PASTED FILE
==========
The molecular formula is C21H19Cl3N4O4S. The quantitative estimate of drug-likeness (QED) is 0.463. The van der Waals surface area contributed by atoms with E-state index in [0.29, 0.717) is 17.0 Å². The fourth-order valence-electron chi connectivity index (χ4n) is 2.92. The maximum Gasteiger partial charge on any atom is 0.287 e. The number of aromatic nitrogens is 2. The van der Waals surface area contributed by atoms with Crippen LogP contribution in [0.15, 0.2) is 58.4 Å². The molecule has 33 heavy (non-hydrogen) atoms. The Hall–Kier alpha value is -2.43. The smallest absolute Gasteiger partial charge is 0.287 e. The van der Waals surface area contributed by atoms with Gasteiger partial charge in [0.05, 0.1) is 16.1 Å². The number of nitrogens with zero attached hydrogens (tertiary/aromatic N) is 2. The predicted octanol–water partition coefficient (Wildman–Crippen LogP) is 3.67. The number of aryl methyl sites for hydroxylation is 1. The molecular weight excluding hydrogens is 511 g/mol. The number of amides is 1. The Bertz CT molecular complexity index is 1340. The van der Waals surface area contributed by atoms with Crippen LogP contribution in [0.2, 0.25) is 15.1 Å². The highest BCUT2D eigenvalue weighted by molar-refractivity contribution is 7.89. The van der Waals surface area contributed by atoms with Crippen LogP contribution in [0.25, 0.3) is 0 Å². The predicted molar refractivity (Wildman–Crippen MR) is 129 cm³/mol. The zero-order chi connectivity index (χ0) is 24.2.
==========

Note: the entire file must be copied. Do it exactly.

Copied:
The molecular formula is C21H19Cl3N4O4S. The quantitative estimate of drug-likeness (QED) is 0.463. The van der Waals surface area contributed by atoms with E-state index in [0.29, 0.717) is 17.0 Å². The fourth-order valence-electron chi connectivity index (χ4n) is 2.92. The maximum Gasteiger partial charge on any atom is 0.287 e. The number of aromatic nitrogens is 2. The van der Waals surface area contributed by atoms with Crippen LogP contribution in [0.15, 0.2) is 58.4 Å². The molecule has 33 heavy (non-hydrogen) atoms. The Hall–Kier alpha value is -2.43. The smallest absolute Gasteiger partial charge is 0.287 e. The van der Waals surface area contributed by atoms with Gasteiger partial charge in [0.05, 0.1) is 16.1 Å². The number of nitrogens with zero attached hydrogens (tertiary/aromatic N) is 2. The predicted octanol–water partition coefficient (Wildman–Crippen LogP) is 3.67. The number of aryl methyl sites for hydroxylation is 1. The molecular weight excluding hydrogens is 511 g/mol. The number of amides is 1. The Bertz CT molecular complexity index is 1340. The van der Waals surface area contributed by atoms with Crippen LogP contribution in [0.2, 0.25) is 15.1 Å². The highest BCUT2D eigenvalue weighted by molar-refractivity contribution is 7.89. The van der Waals surface area contributed by atoms with Crippen LogP contribution in [0.25, 0.3) is 0 Å². The predicted molar refractivity (Wildman–Crippen MR) is 129 cm³/mol. The zero-order chi connectivity index (χ0) is 24.2.